- Movie Reviews
- App Reviews
- Top Tips
- Take Action
Not suitable under 5; parental guidance to 8 (scary scenes)
This topic contains:
|Children under 5||Not suitable due to scary scenes.|
|Children aged 5-8||Parental guidance recommended due to scary scenes.|
|Children over the age of 8||Ok for this age group.|
This section contains details about the movie, including its classification by the Australian Government Classification Board and the associated consumer advice lines. Other classification advice (OC) is provided where the Australian film classification is not available.
|Name of movie:||Shark Tale|
|Consumer advice lines:||None|
This review of the movie contains the following information:
Oscar is a little fish in a very big pond. He works at the local Turtle Wax Whale Wash where his friend Angie works as a receptionist, but he longs to scale to greater heights and become a somebody living at the top of the reef. Oscar is in a lot of financial trouble, as he owes his boss puffer fish Sykes 5000 clams. When Sykes makes intimidating threats to Oscar that he must pay up, Oscar tells all his woes to his friend Angie. Unselfishly Angie gives Oscar her grandmother’s pearl to repay the debt but Oscar squanders it on an ‘absolute winner’ at the races.
Meanwhile Don Lino, the Boss of the Great White Sharks, is raising his sons Frankie and Lenny to take over the family business. However Lino is greatly embarrassed by Lenny who is ‘different’ to other sharks as he’s a vegetarian and refuses to kill for his food. Lino sends Frankie out to teach Lenny the ropes and the victim becomes unsuspecting Oscar. Lenny pretends to eat Oscar but when it’s obvious that he hasn’t Frankie comes in for the kill. At this point Oscar’s luck is dramatically turned around as Frankie is killed by a falling anchor.
Oscar becomes known as ‘the Shark Slayer’ and Protector of the Ocean. He plays this for all it is worth, becoming very famous and rising to the top of the social ladder. There he meets Lola, a seductive female fish who lures him away from Angie. Oscar is of course totally unaware that Angie loves him as a ‘nobody’ and falls for Lola. Things become complicated for Oscar when Don Lino vows vengeance for Frankie’s death and sends the ‘mob’ to find and destroy the ‘Shark Slayer’. Oscar befriends Lenny who has run away and together they learn a few lessons about life and have some important decisions to make.
Research shows that children are at risk of learning that violence is an acceptable means of conflict resolution when violence is glamourised, performed by an attractive hero, successful, has few real life consequences, is set in a comic context and / or is mostly perpetrated by male characters with female victims, or by one race against another.
Repeated exposure to violent content can reinforce the message that violence is an acceptable means of conflict resolution. Repeated exposure also increases the risks that children will become desensitised to the use of violence in real life or develop an exaggerated view about the prevalence and likelihood of violence in their own world.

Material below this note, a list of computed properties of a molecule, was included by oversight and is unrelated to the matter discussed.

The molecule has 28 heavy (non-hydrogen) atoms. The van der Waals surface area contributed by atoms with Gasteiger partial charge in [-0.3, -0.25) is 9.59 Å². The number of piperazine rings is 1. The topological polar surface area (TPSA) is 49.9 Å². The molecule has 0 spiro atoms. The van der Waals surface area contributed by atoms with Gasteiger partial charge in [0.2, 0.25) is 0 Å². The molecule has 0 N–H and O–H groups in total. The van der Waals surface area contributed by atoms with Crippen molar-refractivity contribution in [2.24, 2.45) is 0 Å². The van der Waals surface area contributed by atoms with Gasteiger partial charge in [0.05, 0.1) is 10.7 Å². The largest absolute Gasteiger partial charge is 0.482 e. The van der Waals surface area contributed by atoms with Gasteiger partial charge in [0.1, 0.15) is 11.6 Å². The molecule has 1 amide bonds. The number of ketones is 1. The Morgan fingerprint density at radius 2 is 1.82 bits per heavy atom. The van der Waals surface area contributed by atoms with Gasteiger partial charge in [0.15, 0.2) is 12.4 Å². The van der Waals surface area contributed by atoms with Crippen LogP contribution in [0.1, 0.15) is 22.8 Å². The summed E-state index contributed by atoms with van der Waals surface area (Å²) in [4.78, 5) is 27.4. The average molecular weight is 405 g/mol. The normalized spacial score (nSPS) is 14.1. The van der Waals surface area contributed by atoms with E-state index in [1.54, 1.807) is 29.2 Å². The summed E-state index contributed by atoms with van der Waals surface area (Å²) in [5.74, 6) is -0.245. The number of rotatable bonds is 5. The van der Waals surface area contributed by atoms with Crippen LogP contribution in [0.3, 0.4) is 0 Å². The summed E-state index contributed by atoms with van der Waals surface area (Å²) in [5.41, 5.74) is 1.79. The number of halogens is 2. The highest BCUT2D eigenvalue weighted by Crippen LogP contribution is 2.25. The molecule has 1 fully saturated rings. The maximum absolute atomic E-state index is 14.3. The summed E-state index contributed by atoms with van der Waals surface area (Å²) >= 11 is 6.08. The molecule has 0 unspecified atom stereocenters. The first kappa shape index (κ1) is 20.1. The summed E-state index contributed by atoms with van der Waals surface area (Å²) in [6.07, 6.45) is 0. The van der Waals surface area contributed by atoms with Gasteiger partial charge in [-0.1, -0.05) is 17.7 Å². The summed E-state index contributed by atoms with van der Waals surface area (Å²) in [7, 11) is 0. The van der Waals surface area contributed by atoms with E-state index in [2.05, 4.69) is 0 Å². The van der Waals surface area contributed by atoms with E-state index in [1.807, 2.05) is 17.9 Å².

There is some violence in this movie some set in a comic context:
Other violence includes:
Children under five are most likely to be frightened by scary visual images, such as monsters, physical transformations.
Children under the age of five could be scared by the above-mentioned violence, particularly the death of Frankie. The following scenes may also disturb some children in this age group:
Children aged five to eight will also be frightened by scary visual images and will also be disturbed by depictions of the death of a parent, a child abandoned or separated from parents, children or animals being hurt or threatened and / or natural disasters.
Children in this age group may also be disturbed by the above-mentioned scenes.
Children aged eight to thirteen are most likely to be frightened by realistic threats and dangers, violence or threat of violence and / or stories in which children are hurt or threatened.
Children aged eight to thirteen would probably not be scared by this movie as they would understand that it is fantasy. However they could still be scared by Frankie being killed by the anchor.
Children over the age of thirteen are most likely to be frightened by realistic physical harm or threats, molestation or sexual assault and / or threats from aliens or the occult.
Children over the age of thirteen would not be scared by this movie.
There is a large sign for Coral Cola which at a quick glance would be mistaken for the Coca Cola logo.
There are no sexual references. However, Lenny being a vegetarian and his father’s disgrace at that, is an obvious parallel with a parent’s possible attitude towards a gay son.
There’s no nudity or sexual activity
There is no use of substances in this movie.
There is no coarse language in this movie.
The take home message of this movie is that life at the top isn’t all that it appears.
Values parents may wish to encourage include selflessness, friendship and loyalty.
The following content could be used by parents to discuss with their children what their own family’s values are, and what the real life consequences can be of some actions and attitudes:
Tip: Leave out the first A, An or The
Selecting an age will provide a list of movies with content suitable for this age group. Children may also enjoy movies selected via a lower age.
Content is age appropriate for children this age
Some content may not be appropriate for children this age. Parental guidance recommended
Content is not age appropriate for children this age
Children and Media Australia (CMA) is a registered business name of the Australian Council on Children and the Media (ACCM).
CMA provides reviews, research and advocacy to help children thrive in a digital world.
ACCM is national, not-for-profit and reliant on community support. You can help.
ABN: 16 005 214 531